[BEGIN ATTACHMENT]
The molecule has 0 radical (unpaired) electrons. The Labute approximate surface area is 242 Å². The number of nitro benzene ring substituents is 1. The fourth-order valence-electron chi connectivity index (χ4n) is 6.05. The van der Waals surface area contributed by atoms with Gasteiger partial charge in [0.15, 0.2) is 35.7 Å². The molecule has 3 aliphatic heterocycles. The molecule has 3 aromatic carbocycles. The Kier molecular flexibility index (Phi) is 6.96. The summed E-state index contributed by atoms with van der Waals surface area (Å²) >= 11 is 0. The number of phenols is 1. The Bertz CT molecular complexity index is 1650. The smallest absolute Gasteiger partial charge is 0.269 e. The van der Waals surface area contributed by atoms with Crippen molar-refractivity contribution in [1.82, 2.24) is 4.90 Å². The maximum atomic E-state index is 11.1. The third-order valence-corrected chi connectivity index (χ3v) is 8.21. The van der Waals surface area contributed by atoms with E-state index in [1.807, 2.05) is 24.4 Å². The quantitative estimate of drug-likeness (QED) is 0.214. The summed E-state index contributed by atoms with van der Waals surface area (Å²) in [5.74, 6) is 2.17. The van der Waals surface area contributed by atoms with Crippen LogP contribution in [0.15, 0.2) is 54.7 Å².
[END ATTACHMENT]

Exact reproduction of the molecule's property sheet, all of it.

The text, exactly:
The molecule has 0 radical (unpaired) electrons. The Labute approximate surface area is 242 Å². The number of nitro benzene ring substituents is 1. The fourth-order valence-electron chi connectivity index (χ4n) is 6.05. The van der Waals surface area contributed by atoms with Gasteiger partial charge in [0.15, 0.2) is 35.7 Å². The molecule has 3 aliphatic heterocycles. The molecule has 3 aromatic carbocycles. The Kier molecular flexibility index (Phi) is 6.96. The summed E-state index contributed by atoms with van der Waals surface area (Å²) >= 11 is 0. The number of phenols is 1. The Bertz CT molecular complexity index is 1650. The smallest absolute Gasteiger partial charge is 0.269 e. The van der Waals surface area contributed by atoms with Crippen molar-refractivity contribution in [1.82, 2.24) is 4.90 Å². The maximum atomic E-state index is 11.1. The third-order valence-corrected chi connectivity index (χ3v) is 8.21. The van der Waals surface area contributed by atoms with E-state index in [1.807, 2.05) is 24.4 Å². The quantitative estimate of drug-likeness (QED) is 0.214. The summed E-state index contributed by atoms with van der Waals surface area (Å²) in [5.74, 6) is 2.17. The van der Waals surface area contributed by atoms with Crippen LogP contribution in [0.15, 0.2) is 54.7 Å².